If David Lynch did a spec commercial for Tic Tacs…
If David Lynch did a spec commercial for Tic Tacs…
Silent Hill is my all time favorite video game franchise. Many in the series are works of art. I resisted, but a friend finally convinced me to watch the first film. Though imperfect, the film Silent Hill was captivating. It very accurately captured the environment of the mythic ghost town. More importantly, it stood on its own as a self-contained experience wherein the audience can seamlessly lose themselves. It was a fun movie that I have watched several times.
Within 1 minute of starting Revelation, it was apparent what this film would be. For 1.5 hours, I oscillated between squirming in revulsion or laughing in disbelief at an abomination that slightly surpassed Sy-Fy Channel standards. The only thing worse is the fact that, as of writing, Wikipedia reports it has made double on its meager $20M budget. An indictment of “the biz”, SH Revelation exhibits the mentality of the plentitude of Halloween sequels : “Make the Money”. The fact that fans, including me, will buy a ticket make it all the easier to create a piece of trash and rake a 2:1 return. However, even in that capacity, SH will ultimately fail. Halloween was an established franchise with massive success in film (at one time, among the most successful indie films ever). Revelation, on the other hand, kills the franchise before it gets on its feet. It is an insult that deserves to be forgotten and a franchise that should die right here unless put in more capable hands.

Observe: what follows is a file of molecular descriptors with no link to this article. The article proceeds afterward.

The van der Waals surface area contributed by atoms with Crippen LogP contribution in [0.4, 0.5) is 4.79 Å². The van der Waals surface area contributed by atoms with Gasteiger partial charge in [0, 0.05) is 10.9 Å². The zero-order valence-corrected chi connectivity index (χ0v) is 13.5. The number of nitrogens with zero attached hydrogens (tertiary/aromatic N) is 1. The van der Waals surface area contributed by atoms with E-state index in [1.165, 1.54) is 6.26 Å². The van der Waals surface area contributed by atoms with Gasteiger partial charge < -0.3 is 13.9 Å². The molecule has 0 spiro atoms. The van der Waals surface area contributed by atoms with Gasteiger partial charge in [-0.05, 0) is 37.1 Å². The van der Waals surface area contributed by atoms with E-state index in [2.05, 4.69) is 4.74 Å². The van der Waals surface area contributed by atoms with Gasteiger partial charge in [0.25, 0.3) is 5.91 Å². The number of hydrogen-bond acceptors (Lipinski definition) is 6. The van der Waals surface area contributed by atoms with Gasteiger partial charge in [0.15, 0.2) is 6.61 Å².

The script is a fun-house walkthrough (“so… this happens then this happens, then there’s blood, and this guy is suddenly a baddie”). It was obviously written by someone who read the Silent Hill 3 (game) wiki and was told to add in various devices to expand the market base (ie a shallow love interest for the sake of teenage girls so boyfriends would buy a ticket). The characters are spineless: they have no depth or motivation. The decisions they make (stopping at a motel to suddenly rest) make no sense except to give an opportunity for some silly plot twist or possible romantic tension (where no relationship exists). Various characters were completely unnecessary (what’s the point of any scene with the police?) The private investigator was a major character in SH3 (the game), but in the film, he could have been axed entirely. This would have shaved several minutes from runtime.
Visuals. If you’re going in to make a film on the cheap to rake in the $, here’s an idea : FORGET 3D! I seriously doubt 3D increased ticket sales, but rather cost a disproportionate amount that would have better been dedicated to other elements (hey: script). Some of the sets were childish (the cult’s lair). CGI was very poorly executed (blown out whites, the scene with Alessa walking before the wave of devastation was college-level).